Republican Congressman Says Donald Trump Has Boarded the 'Crazy Train' With His Election Claims
"You’re headed into the cliffs that guard the flat earth at that time, brother,” Rep. Denver Riggleman said
Donald Trump's next stop? Who knows.
Speculation is rampant about the president's next move following his election loss to President-elect Joe Biden. But one Republican congressman says he's certain the president — who is peddling baseless claims about voter fraud — is riding the “crazy train.”
"So you have Sharpie-gate. You have the watermarks. You have ballot burning, and now you have this bizarre, ridiculous conspiracy theory," Rep. Denver Riggleman, a GOP lawmaker from Virginia, told Yahoo News.
“You have crossed the Rubicon, you jumped on the crazy train and you’re headed into the cliffs that guard the flat earth at that time, brother," Riggleman, 50, added.
Riggleman is set to leave Congress following his own election loss earlier this year. He has made similar comments pushing back against unfounded conspiracy thinking in recent months.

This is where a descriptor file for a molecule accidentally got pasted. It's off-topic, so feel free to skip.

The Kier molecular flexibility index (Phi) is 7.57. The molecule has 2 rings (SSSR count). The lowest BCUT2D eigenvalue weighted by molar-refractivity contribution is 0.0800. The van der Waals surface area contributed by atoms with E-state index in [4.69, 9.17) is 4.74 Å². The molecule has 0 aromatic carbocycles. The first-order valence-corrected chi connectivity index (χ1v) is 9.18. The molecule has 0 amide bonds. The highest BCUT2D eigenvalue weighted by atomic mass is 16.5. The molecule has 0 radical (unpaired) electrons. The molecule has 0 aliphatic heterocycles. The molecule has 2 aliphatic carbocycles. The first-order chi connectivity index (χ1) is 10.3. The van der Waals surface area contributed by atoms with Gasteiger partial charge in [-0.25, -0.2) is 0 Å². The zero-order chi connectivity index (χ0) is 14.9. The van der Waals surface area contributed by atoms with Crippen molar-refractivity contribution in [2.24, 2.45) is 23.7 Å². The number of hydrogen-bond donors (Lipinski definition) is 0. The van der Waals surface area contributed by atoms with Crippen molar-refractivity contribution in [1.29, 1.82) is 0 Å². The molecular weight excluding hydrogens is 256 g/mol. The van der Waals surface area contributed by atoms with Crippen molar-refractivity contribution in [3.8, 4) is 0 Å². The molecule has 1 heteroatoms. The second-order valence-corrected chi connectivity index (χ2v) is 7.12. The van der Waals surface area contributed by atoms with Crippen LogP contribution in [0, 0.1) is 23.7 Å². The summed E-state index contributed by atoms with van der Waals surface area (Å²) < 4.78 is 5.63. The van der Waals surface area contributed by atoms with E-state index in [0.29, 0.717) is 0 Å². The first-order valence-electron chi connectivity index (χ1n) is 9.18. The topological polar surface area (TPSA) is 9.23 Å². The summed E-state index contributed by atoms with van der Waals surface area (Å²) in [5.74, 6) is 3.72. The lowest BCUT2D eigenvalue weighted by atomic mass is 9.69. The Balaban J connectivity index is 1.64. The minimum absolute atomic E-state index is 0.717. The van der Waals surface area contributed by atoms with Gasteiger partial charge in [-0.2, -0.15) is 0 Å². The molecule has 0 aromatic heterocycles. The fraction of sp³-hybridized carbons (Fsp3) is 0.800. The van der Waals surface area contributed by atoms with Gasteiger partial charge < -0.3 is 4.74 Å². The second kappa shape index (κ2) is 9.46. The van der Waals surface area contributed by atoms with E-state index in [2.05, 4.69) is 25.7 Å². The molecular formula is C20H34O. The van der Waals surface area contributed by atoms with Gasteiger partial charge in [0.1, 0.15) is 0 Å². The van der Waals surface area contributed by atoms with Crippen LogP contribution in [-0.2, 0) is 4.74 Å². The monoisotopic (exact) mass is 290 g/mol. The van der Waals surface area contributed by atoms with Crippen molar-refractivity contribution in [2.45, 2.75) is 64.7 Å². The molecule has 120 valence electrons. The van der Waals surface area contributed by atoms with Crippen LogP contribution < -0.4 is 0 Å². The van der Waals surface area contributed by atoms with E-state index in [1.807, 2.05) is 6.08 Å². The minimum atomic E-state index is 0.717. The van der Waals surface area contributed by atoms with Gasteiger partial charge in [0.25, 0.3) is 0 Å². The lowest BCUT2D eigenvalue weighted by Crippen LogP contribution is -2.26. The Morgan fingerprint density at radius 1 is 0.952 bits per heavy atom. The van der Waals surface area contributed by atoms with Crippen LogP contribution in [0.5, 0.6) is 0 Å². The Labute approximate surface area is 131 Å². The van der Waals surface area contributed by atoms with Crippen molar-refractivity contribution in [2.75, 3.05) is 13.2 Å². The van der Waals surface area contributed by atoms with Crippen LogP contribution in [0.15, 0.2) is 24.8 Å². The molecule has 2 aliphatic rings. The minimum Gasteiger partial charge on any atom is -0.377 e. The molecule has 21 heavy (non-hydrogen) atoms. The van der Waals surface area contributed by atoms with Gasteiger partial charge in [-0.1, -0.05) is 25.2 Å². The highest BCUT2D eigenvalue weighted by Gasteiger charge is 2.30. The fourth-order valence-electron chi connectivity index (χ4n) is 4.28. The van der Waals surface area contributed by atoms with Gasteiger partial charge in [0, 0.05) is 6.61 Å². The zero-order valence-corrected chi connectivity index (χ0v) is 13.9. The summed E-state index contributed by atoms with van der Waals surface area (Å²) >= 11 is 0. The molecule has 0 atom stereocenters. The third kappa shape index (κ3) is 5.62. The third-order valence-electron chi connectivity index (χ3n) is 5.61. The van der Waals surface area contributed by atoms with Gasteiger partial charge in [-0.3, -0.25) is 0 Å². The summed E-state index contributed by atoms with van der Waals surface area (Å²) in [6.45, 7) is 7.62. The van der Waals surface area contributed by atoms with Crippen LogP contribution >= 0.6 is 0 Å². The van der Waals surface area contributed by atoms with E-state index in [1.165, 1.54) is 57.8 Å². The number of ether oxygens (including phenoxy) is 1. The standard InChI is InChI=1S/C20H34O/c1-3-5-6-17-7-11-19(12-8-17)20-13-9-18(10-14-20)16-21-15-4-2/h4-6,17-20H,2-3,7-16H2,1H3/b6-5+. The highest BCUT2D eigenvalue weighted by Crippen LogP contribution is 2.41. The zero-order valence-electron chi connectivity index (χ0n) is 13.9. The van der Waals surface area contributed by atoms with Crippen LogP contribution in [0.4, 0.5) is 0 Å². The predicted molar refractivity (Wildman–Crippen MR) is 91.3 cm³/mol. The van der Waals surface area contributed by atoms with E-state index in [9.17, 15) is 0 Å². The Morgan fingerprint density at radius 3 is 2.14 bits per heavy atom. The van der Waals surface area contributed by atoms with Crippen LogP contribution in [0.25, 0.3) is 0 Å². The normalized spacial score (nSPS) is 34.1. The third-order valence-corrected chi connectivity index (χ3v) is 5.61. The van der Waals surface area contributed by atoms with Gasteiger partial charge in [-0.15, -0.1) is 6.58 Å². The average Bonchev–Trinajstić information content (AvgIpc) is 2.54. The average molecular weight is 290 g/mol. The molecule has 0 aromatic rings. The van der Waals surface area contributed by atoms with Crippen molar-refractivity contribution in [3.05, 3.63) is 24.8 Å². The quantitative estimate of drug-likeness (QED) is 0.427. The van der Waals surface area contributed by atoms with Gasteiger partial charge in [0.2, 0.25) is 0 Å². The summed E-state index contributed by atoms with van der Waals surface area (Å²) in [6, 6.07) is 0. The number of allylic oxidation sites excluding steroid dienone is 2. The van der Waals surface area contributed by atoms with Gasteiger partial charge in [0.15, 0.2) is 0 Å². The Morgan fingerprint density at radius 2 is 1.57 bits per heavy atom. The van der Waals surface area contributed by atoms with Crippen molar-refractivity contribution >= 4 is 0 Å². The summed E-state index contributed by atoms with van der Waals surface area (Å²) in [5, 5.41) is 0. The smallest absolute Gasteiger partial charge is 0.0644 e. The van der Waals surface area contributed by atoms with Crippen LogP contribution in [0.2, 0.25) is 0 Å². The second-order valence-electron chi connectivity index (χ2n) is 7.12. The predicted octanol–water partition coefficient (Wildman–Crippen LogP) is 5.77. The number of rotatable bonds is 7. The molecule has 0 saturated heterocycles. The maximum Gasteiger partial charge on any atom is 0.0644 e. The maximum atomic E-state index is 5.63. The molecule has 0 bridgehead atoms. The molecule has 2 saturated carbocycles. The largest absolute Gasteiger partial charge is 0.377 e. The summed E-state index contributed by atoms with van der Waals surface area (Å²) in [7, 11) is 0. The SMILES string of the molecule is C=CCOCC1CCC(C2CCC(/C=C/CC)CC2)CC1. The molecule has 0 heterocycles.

The Virginia lawmaker told PEOPLE this month that “many” lawmakers “are scratching their head wondering what’s happening,” when it comes to conspiracy theories seeping into U.S. politics.
Two incoming congressman, elected this month, have voiced past support for QAnon — a baseless and dangerous conspiracy theory that alleges a secret gang of Democratic lawmakers and global elites run an international child sex trafficking ring and that Trump, 74, was elected president to root out the so-called “Deep State” group from within the U.S. government.
“That is actually insane,” Riggleman told PEOPLE.
Many people have similarly discredited his unfounded allegations that the 2020 election was “stolen” from him — a conspiracy the president has pushed without providing evidence of widespread voter fraud.
John Bolton, Trump’s former national security adviser, implored Republicans this week to "acknowledge the reality" that the incumbent president lost his re-election bid to Biden.
“The arguments that Trump and his campaign are making on the conspiracy to deny him re-election is this conspiracy is so vast and so successful that apparently there’s no evidence of it,” Bolton told NPR.
The U.S. Cybersecurity Agency, part of the U.S. Department of Homeland Security, said Thursday that “the November 3rd election was the most secure in American history.”
A Trump source told Axios this week that one possibility is the president may launch his own conservative media network after he leaves office. "He plans to wreck Fox," the source said. "No doubt about it."
Regardless, one White House adviser told The New York Times on Friday that reality is slowly setting in for Trump: “He knows it’s over."